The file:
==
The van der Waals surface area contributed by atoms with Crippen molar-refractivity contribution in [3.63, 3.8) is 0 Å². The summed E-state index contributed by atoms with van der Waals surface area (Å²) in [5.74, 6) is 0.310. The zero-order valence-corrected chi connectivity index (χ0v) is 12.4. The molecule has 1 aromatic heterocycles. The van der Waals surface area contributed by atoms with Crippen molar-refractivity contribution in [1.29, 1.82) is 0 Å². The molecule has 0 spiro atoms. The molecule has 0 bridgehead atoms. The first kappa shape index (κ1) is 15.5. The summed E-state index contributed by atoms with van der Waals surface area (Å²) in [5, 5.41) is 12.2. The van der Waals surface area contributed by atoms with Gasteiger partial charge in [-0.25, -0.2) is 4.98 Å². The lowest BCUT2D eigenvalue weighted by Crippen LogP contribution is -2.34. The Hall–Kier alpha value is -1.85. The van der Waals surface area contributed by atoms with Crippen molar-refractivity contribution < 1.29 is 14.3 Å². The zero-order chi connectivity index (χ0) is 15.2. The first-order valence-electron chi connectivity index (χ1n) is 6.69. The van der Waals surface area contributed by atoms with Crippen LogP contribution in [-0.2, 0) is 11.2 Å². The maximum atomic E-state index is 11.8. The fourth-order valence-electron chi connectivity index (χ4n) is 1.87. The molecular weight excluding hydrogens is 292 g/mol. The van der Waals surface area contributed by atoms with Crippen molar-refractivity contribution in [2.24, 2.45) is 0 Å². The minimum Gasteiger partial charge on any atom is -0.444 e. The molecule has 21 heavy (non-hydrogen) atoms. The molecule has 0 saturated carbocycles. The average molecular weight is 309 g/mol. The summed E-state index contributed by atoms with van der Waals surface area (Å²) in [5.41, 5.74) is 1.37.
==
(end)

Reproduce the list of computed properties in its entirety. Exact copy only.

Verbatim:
The van der Waals surface area contributed by atoms with Crippen molar-refractivity contribution in [3.63, 3.8) is 0 Å². The summed E-state index contributed by atoms with van der Waals surface area (Å²) in [5.74, 6) is 0.310. The zero-order valence-corrected chi connectivity index (χ0v) is 12.4. The molecule has 1 aromatic heterocycles. The van der Waals surface area contributed by atoms with Crippen molar-refractivity contribution in [1.29, 1.82) is 0 Å². The molecule has 0 spiro atoms. The molecule has 0 bridgehead atoms. The first kappa shape index (κ1) is 15.5. The summed E-state index contributed by atoms with van der Waals surface area (Å²) in [5, 5.41) is 12.2. The van der Waals surface area contributed by atoms with Gasteiger partial charge in [-0.25, -0.2) is 4.98 Å². The lowest BCUT2D eigenvalue weighted by Crippen LogP contribution is -2.34. The Hall–Kier alpha value is -1.85. The van der Waals surface area contributed by atoms with Crippen molar-refractivity contribution < 1.29 is 14.3 Å². The zero-order chi connectivity index (χ0) is 15.2. The first-order valence-electron chi connectivity index (χ1n) is 6.69. The van der Waals surface area contributed by atoms with Crippen LogP contribution in [-0.2, 0) is 11.2 Å². The maximum atomic E-state index is 11.8. The fourth-order valence-electron chi connectivity index (χ4n) is 1.87. The molecular weight excluding hydrogens is 292 g/mol. The van der Waals surface area contributed by atoms with Crippen molar-refractivity contribution in [2.24, 2.45) is 0 Å². The minimum Gasteiger partial charge on any atom is -0.444 e. The molecule has 21 heavy (non-hydrogen) atoms. The molecule has 0 saturated carbocycles. The average molecular weight is 309 g/mol. The summed E-state index contributed by atoms with van der Waals surface area (Å²) in [5.41, 5.74) is 1.37.